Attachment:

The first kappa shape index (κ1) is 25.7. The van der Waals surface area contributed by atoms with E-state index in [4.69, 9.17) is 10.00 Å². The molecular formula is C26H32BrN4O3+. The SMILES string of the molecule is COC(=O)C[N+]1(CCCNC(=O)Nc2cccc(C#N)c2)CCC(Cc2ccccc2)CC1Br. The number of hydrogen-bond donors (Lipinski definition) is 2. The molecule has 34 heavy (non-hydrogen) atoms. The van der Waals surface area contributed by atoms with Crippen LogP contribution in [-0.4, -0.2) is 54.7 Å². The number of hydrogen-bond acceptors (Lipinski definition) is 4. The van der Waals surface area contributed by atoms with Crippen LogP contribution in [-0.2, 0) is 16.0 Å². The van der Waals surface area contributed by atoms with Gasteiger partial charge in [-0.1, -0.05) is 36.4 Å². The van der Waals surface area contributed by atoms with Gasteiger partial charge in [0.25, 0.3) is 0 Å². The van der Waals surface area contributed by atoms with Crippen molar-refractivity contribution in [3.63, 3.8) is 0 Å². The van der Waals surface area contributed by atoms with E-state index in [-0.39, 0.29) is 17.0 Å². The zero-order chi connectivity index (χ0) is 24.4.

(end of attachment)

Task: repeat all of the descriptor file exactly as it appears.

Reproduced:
The first kappa shape index (κ1) is 25.7. The van der Waals surface area contributed by atoms with E-state index in [4.69, 9.17) is 10.00 Å². The molecular formula is C26H32BrN4O3+. The SMILES string of the molecule is COC(=O)C[N+]1(CCCNC(=O)Nc2cccc(C#N)c2)CCC(Cc2ccccc2)CC1Br. The number of hydrogen-bond donors (Lipinski definition) is 2. The molecule has 34 heavy (non-hydrogen) atoms. The van der Waals surface area contributed by atoms with Crippen LogP contribution in [-0.4, -0.2) is 54.7 Å². The number of hydrogen-bond acceptors (Lipinski definition) is 4. The van der Waals surface area contributed by atoms with Crippen LogP contribution in [-0.2, 0) is 16.0 Å². The van der Waals surface area contributed by atoms with Gasteiger partial charge in [-0.1, -0.05) is 36.4 Å². The van der Waals surface area contributed by atoms with Gasteiger partial charge in [0.25, 0.3) is 0 Å². The van der Waals surface area contributed by atoms with Crippen molar-refractivity contribution in [3.63, 3.8) is 0 Å². The van der Waals surface area contributed by atoms with E-state index in [-0.39, 0.29) is 17.0 Å². The zero-order chi connectivity index (χ0) is 24.4.